IIoT / Smart Manufacturing / Predictive Maintenance

IIoT for predictive maintenance?

In this Big Picture Interview, Eitan Vesely says change is coming, but many admit that they’re taking a pragmatic approach to IIoT.

By Chris McNamara, Smart Industry

A recent study, “The Future of IIoT Predictive Maintenance,” was conducted by Emory University and Presenso. The study was designed to gain the perspective of plant-level employees on issues relating to deployment and the expected impact of IIoT PdM on plant operations. (Download the full report at https://plnt.sv/1812-BPI.) Chris McNamara, content director of our sister publication Smart Industry, sat down for a chat recently with Eitan Vesely, CEO of Presenso, to get his insights on the report findings.

SI: How does the perception of digital transformation among the plant-floor staff differ from that of senior management?

EV: Although we deliberately did not interview executives for this report, there is a clear difference between plant-level employees and the senior management that I frequently encounter.

Senior management tends to be enthusiastic about the financial and operational potential of digital transformation. Plant-level employees have adopted a very pragmatic approach to IIoT, bordering on cynical. Most O&M professionals have not seen a compelling need for Industry 4.0 practices and expect change to be more incremental.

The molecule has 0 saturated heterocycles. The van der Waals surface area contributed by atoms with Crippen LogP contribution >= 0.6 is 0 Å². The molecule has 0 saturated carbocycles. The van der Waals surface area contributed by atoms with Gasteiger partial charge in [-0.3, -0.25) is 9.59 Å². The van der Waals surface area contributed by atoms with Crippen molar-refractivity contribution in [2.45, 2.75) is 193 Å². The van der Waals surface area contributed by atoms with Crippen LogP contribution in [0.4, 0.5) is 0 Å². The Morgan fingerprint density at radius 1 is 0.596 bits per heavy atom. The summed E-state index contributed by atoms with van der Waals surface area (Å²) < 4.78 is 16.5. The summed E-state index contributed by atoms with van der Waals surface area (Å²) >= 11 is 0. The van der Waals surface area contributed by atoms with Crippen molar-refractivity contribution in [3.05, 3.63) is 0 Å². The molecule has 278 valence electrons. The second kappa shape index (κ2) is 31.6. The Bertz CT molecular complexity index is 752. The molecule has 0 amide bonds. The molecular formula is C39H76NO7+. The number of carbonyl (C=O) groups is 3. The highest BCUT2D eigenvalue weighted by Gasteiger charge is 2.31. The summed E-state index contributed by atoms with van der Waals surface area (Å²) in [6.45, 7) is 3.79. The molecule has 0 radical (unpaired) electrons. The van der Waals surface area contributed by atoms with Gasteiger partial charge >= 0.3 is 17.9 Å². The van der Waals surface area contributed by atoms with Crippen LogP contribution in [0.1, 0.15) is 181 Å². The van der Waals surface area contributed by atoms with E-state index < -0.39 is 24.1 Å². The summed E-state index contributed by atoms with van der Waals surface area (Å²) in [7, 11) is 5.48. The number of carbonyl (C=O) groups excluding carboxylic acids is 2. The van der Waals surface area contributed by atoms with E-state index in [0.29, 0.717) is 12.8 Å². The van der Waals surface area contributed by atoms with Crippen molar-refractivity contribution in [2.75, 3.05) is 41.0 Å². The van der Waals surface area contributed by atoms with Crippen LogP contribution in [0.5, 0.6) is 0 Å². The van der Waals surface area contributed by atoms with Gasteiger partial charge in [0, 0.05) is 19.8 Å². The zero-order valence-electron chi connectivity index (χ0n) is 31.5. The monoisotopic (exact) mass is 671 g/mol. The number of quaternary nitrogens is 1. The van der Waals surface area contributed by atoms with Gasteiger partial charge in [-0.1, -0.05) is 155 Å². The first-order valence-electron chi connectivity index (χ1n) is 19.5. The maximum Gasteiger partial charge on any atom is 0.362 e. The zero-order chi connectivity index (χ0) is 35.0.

There is also an acknowledgement of the gap between expectations from plant employees and management. There was much stronger agreement with the notion that senior executives recognize the potential of predictive analytics relative to facility staff.

SI: How important is addressing that divide in terms of optimally adopting these new technologies?

EV: I don’t see the divide, per se, as preventing or delaying deployment. At the same time, given the fact that many industries are dealing with labor shortages, IIoT-based deployments cannot be mandated without providing sufficient resources.

In general, plant employees are more accepting of incremental change, such as the automation of workflows. If IIoT predictive maintenance simply provides new insights to trigger existing maintenance activities, then it will be adopted easily.

However, if plants need to hire data scientists and retrain O&M employees, then more resistance is likely. Ultimately, it’s a function of how IIoT for predictive maintenance is defined and the extent to which tools are easy to understand and use.

To learn more, read "The plant operator's perspective on predictive maintenance" from Smart Industry.